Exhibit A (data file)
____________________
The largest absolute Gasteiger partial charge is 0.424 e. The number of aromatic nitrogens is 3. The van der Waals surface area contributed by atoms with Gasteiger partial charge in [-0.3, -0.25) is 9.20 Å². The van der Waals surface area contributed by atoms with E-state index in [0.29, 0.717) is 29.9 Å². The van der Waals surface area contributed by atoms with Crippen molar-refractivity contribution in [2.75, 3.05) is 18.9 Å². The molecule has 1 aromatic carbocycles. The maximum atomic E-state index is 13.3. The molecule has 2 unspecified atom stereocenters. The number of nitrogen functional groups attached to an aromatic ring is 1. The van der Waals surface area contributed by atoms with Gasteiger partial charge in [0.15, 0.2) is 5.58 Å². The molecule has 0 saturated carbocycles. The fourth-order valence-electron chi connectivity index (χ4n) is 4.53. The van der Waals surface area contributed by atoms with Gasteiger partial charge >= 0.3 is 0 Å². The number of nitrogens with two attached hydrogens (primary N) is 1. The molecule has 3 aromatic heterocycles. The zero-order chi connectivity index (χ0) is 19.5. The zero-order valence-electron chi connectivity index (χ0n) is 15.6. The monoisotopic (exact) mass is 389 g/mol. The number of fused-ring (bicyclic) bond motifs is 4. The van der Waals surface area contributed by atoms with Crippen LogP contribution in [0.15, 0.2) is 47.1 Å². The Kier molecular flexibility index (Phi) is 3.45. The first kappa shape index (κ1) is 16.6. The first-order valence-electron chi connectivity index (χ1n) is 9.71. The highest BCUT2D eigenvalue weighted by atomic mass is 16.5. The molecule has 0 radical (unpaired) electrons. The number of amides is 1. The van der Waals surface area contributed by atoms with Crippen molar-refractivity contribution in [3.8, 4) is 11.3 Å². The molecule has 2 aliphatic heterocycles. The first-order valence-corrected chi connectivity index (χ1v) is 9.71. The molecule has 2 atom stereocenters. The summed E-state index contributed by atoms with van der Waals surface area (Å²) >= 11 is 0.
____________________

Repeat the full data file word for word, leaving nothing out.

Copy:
The largest absolute Gasteiger partial charge is 0.424 e. The number of aromatic nitrogens is 3. The van der Waals surface area contributed by atoms with Gasteiger partial charge in [-0.3, -0.25) is 9.20 Å². The van der Waals surface area contributed by atoms with E-state index in [0.29, 0.717) is 29.9 Å². The van der Waals surface area contributed by atoms with Crippen molar-refractivity contribution in [2.75, 3.05) is 18.9 Å². The molecule has 1 aromatic carbocycles. The maximum atomic E-state index is 13.3. The molecule has 2 unspecified atom stereocenters. The number of nitrogen functional groups attached to an aromatic ring is 1. The van der Waals surface area contributed by atoms with Gasteiger partial charge in [0.15, 0.2) is 5.58 Å². The molecule has 0 saturated carbocycles. The fourth-order valence-electron chi connectivity index (χ4n) is 4.53. The van der Waals surface area contributed by atoms with Gasteiger partial charge >= 0.3 is 0 Å². The number of nitrogens with two attached hydrogens (primary N) is 1. The molecule has 3 aromatic heterocycles. The zero-order chi connectivity index (χ0) is 19.5. The zero-order valence-electron chi connectivity index (χ0n) is 15.6. The monoisotopic (exact) mass is 389 g/mol. The number of fused-ring (bicyclic) bond motifs is 4. The van der Waals surface area contributed by atoms with Crippen LogP contribution in [0.15, 0.2) is 47.1 Å². The Kier molecular flexibility index (Phi) is 3.45. The first kappa shape index (κ1) is 16.6. The first-order valence-electron chi connectivity index (χ1n) is 9.71. The highest BCUT2D eigenvalue weighted by atomic mass is 16.5. The molecule has 0 radical (unpaired) electrons. The number of amides is 1. The van der Waals surface area contributed by atoms with Crippen molar-refractivity contribution in [3.8, 4) is 11.3 Å². The molecule has 2 aliphatic heterocycles. The first-order valence-corrected chi connectivity index (χ1v) is 9.71. The molecule has 2 atom stereocenters. The summed E-state index contributed by atoms with van der Waals surface area (Å²) >= 11 is 0.